On our first couple days in Hong Kong we rushed around to some of our favorite spots: Stanley (via the #6 bus), the Flower Market, the Bird Market, Bowen Road (for running).
We arrived in Hong Kong about a month before Chinese New Year (CNY), but festivities are already being planned.
This is the year of the Goat (or Sheep or Ram), specifically, the wooden goat. If you were born in 1929, 1931, 1943, 1955, 1967, 1979, 1991 (both Pats), or 2003, this is your year. Sheep people are tender, clever, kind-hearted, and economical. They generally have symmetrical features, a good thing! All that sounds just like our Pats. (For any readers who are not O’Connells, the story is that we had a kid named Pat on the East Coast, not realizing that Kathy and Stephen on the West Coast had already reserved the name. Nine months later West Coast Pat was born. They have no resentment; they’re great friends. Because we’re a bit lazy, we call them “the Pats” when plural.)
We went to the flower market on Kowloon side and saw many flowers like we had seen in Hawaii.
Nearby is the bird market filled with birds and their food for sale. Some of these are sparrows, noted for their songs. In 1958 when China faced agricultural challenges, Mao Tse Tung classified sparrows as pests (along with mosquitoes, flies, and rats) and set about to eradicate the Four Pests. Villagers shot at them with rifles and slingshots and made noise so that they could not land in trees. Many birds simply fell from the sky from exhaustion. Experts estimate that hundreds of millions of birds died.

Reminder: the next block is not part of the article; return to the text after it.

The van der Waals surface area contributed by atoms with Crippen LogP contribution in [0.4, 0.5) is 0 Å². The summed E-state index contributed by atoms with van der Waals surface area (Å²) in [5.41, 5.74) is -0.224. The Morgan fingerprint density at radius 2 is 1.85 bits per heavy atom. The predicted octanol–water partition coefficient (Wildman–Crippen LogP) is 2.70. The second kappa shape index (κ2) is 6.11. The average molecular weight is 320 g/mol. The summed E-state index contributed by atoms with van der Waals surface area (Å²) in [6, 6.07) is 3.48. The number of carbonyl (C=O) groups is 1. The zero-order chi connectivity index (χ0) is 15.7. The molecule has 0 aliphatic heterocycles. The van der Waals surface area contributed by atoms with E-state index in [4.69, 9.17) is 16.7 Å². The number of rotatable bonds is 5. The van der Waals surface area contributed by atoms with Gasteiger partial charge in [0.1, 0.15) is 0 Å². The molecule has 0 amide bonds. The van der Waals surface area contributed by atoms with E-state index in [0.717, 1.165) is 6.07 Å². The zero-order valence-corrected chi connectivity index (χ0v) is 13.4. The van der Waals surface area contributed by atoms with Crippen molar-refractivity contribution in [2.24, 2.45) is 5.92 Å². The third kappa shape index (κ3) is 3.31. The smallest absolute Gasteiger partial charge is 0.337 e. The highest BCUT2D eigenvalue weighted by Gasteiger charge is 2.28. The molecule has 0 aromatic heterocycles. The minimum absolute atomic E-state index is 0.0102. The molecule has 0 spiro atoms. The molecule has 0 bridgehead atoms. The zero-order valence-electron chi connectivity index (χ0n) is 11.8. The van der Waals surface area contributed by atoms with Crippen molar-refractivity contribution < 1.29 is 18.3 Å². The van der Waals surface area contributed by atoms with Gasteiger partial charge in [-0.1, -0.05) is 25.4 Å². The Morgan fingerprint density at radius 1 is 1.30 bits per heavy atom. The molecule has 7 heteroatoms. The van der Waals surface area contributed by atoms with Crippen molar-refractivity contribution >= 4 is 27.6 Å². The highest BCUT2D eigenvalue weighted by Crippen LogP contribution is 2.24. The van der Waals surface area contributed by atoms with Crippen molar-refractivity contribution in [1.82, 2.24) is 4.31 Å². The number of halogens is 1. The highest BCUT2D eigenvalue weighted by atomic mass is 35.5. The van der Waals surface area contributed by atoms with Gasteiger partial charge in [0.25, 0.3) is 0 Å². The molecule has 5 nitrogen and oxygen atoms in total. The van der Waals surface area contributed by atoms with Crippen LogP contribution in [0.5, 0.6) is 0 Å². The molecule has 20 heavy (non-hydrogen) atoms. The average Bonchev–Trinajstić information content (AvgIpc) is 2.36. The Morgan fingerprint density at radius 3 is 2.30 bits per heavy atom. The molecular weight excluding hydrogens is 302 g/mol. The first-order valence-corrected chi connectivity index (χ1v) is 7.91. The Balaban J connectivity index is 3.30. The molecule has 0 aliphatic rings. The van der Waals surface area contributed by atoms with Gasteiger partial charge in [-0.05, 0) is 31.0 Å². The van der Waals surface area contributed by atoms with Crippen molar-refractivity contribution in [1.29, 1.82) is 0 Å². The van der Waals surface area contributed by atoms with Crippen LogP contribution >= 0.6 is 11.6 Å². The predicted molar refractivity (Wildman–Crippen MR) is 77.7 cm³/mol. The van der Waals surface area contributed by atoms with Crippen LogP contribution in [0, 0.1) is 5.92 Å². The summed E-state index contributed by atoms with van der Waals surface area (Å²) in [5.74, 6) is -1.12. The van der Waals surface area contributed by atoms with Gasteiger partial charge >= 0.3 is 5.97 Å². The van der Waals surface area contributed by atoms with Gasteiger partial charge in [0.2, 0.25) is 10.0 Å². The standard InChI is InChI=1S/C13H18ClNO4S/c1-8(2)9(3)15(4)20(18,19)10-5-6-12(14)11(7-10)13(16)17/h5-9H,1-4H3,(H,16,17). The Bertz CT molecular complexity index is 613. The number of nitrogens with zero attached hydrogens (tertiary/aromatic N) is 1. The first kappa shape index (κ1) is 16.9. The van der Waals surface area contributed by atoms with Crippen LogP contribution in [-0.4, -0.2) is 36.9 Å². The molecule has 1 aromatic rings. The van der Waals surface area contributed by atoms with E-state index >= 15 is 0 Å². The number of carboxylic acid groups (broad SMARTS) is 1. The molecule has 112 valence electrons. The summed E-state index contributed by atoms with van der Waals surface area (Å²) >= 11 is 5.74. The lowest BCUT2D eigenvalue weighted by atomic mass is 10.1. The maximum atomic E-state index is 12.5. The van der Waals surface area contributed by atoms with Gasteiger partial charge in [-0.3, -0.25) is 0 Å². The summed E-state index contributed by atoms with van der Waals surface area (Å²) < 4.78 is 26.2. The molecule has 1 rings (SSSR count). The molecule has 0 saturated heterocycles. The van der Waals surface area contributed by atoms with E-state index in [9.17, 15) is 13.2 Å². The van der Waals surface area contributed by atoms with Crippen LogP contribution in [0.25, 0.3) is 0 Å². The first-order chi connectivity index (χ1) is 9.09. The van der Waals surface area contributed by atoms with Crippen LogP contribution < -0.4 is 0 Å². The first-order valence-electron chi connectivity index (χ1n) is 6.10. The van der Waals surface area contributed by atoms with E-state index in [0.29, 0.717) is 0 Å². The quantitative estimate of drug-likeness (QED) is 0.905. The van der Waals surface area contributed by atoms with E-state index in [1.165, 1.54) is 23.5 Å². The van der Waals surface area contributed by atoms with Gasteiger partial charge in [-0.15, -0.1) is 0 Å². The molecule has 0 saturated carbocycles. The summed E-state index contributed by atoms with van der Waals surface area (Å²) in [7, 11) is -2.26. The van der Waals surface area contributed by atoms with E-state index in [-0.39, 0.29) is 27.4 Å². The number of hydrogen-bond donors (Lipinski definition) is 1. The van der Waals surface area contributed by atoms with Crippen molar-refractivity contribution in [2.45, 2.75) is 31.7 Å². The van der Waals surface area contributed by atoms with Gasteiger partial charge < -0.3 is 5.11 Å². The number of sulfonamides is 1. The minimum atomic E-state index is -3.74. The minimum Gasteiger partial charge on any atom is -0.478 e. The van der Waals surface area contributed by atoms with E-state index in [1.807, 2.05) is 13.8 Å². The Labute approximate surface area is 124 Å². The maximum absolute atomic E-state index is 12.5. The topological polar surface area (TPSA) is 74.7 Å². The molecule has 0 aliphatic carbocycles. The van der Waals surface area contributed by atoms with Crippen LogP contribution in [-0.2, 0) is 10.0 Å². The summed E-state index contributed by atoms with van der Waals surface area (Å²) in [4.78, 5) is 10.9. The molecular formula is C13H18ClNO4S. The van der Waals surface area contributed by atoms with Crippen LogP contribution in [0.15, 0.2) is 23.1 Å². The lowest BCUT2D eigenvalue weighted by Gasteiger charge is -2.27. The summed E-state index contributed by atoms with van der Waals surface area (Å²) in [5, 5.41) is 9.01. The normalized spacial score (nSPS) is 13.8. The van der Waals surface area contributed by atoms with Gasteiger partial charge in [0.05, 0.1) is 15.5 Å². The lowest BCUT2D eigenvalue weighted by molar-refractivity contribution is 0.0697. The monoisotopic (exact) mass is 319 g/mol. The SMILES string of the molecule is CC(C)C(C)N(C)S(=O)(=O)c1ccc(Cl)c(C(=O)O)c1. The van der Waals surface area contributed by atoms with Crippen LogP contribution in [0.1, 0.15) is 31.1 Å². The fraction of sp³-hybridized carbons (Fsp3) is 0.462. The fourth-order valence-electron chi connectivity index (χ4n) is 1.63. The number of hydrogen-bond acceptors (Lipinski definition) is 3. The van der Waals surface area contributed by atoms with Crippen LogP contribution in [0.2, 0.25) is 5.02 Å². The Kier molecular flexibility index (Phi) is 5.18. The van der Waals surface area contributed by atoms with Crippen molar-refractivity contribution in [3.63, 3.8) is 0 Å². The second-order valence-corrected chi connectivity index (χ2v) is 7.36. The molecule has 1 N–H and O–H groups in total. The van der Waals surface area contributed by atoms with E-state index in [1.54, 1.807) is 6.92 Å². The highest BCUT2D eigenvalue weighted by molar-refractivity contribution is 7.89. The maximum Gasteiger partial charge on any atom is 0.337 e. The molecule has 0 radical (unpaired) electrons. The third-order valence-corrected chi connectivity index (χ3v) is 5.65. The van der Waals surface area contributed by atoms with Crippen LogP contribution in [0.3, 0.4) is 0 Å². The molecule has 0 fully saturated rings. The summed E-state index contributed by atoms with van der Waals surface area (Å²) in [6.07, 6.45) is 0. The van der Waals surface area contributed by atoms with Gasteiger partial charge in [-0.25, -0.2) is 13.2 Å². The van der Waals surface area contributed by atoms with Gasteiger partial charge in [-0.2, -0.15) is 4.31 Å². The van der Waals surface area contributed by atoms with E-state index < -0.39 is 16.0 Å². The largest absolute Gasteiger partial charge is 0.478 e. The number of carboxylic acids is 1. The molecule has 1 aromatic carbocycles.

By eliminating sparrows, the government expected to save enough grain to feed 60,000 people. However, they forgot that birds eat insects.
Within two years, with China’s locust population expanding dynamically and the insects eating far more grain than the birds once did, Mao removed birds from the pest category and replaced them with bed bugs as the fourth pest. (Imagine the work that Sunny and Sherlock could have had!) Too late. The sparrow was nearly extinct in China.
We didn’t buy a bird, but we picked up a few flowers to decorate our 300-square-foot apartment. (Yes, that’s cozy!)
Although we’re not at the height of the Christmas or CNY season for colorful light shows on the buildings, we did still have some good viewings.
More Hong Kong adventures coming up…